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2. About that Sequester
The president’s Saturday radio address warned of dire consequences should the sequester happen, cutting $85 billion from the federal budget for the next year. He said thousands of Americans are “likely to be laid off” if Congress fails to stop the sequestration cuts. He also argued (no doubt in an effort to get hawkish conservatives on board) that sequestration would threaten our military readiness.
Not bloody likely. Mercatus Center analyst and Reason economics columnist Veronique de Rugy crunched the defense numbers and noted that even after dipping slightly next year due to the sequestration, the defense budget will still continue to grow and grow fairly constantly for the next 10 years following that one dip.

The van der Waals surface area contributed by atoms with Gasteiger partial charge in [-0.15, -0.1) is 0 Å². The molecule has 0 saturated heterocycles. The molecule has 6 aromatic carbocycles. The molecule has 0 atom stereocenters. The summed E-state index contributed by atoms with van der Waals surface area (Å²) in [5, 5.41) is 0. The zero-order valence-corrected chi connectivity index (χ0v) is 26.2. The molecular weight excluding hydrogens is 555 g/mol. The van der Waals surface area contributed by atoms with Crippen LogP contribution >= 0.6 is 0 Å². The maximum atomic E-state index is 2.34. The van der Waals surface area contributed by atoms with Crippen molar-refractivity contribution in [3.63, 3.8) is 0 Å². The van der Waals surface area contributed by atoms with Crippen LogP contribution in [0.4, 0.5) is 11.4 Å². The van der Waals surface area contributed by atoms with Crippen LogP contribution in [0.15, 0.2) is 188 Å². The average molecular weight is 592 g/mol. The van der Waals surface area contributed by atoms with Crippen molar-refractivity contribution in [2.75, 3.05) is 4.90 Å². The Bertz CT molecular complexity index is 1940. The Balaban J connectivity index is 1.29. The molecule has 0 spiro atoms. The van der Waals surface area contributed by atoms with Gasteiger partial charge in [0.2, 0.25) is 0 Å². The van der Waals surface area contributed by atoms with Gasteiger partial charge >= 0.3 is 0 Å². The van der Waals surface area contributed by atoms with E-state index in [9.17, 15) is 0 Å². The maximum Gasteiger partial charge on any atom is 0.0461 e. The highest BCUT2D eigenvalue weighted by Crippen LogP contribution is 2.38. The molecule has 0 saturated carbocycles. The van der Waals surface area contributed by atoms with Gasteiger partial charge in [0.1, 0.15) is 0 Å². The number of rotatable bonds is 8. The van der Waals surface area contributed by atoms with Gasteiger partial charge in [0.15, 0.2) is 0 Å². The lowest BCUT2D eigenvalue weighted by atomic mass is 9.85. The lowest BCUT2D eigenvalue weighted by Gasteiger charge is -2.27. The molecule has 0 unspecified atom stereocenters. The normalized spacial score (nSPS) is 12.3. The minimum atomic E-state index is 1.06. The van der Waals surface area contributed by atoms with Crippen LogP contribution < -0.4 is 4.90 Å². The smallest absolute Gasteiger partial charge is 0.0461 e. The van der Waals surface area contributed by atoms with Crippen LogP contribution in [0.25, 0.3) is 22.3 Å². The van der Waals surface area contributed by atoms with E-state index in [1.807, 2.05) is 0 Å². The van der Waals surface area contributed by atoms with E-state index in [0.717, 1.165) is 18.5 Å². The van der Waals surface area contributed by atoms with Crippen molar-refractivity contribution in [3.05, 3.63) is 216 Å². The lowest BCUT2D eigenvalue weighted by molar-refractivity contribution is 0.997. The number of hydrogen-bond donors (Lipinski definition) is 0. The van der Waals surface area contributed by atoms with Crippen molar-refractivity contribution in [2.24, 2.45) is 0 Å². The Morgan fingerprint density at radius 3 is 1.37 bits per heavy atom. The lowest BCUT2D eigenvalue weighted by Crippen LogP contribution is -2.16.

George Mason University economics professor Tyler Cowen noted in a New York Times piece that while the job losses in the defense industry might lower our gross domestic product in the short term, in the long term we may well be better off because it “would most likely mean fewer engineers and scientists inventing weaponry and more of them producing for consumers.” Military spending does not generally produce real wealth as we see it. Shifting employment out of that industry might ultimately benefit our economic growth in the long run.